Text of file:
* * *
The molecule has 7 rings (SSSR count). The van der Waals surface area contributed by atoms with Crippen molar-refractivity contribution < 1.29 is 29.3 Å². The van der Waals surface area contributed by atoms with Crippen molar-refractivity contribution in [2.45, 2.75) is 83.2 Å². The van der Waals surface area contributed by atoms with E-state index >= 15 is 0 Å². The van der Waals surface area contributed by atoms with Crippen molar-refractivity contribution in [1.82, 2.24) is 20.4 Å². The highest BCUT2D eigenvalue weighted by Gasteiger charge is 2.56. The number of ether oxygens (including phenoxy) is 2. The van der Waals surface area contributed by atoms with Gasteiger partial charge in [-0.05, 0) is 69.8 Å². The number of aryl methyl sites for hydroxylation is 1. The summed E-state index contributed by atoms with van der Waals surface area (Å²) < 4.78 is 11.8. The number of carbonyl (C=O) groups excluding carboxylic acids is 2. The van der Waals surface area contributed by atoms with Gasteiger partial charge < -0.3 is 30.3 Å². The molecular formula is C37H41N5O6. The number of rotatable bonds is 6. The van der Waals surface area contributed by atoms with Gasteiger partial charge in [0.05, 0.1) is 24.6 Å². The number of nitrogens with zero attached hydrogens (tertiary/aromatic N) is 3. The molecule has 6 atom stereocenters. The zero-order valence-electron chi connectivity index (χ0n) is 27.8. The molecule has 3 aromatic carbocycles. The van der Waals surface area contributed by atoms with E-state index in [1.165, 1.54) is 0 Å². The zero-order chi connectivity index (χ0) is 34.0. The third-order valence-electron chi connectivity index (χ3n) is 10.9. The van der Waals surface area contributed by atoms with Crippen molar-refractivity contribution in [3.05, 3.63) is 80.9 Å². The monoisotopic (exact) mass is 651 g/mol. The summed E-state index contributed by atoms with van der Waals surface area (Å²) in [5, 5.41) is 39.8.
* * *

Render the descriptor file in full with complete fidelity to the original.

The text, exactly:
The molecule has 7 rings (SSSR count). The van der Waals surface area contributed by atoms with Crippen molar-refractivity contribution < 1.29 is 29.3 Å². The van der Waals surface area contributed by atoms with Crippen molar-refractivity contribution in [2.45, 2.75) is 83.2 Å². The van der Waals surface area contributed by atoms with E-state index >= 15 is 0 Å². The van der Waals surface area contributed by atoms with Crippen molar-refractivity contribution in [1.82, 2.24) is 20.4 Å². The highest BCUT2D eigenvalue weighted by Gasteiger charge is 2.56. The number of ether oxygens (including phenoxy) is 2. The van der Waals surface area contributed by atoms with Gasteiger partial charge in [-0.05, 0) is 69.8 Å². The number of aryl methyl sites for hydroxylation is 1. The summed E-state index contributed by atoms with van der Waals surface area (Å²) < 4.78 is 11.8. The number of carbonyl (C=O) groups excluding carboxylic acids is 2. The van der Waals surface area contributed by atoms with Gasteiger partial charge < -0.3 is 30.3 Å². The molecular formula is C37H41N5O6. The number of rotatable bonds is 6. The van der Waals surface area contributed by atoms with Gasteiger partial charge in [0.05, 0.1) is 24.6 Å². The number of nitrogens with zero attached hydrogens (tertiary/aromatic N) is 3. The molecule has 6 atom stereocenters. The zero-order valence-electron chi connectivity index (χ0n) is 27.8. The molecule has 3 aromatic carbocycles. The van der Waals surface area contributed by atoms with E-state index in [1.165, 1.54) is 0 Å². The zero-order chi connectivity index (χ0) is 34.0. The third-order valence-electron chi connectivity index (χ3n) is 10.9. The van der Waals surface area contributed by atoms with Crippen molar-refractivity contribution in [3.05, 3.63) is 80.9 Å². The monoisotopic (exact) mass is 651 g/mol. The summed E-state index contributed by atoms with van der Waals surface area (Å²) in [5, 5.41) is 39.8.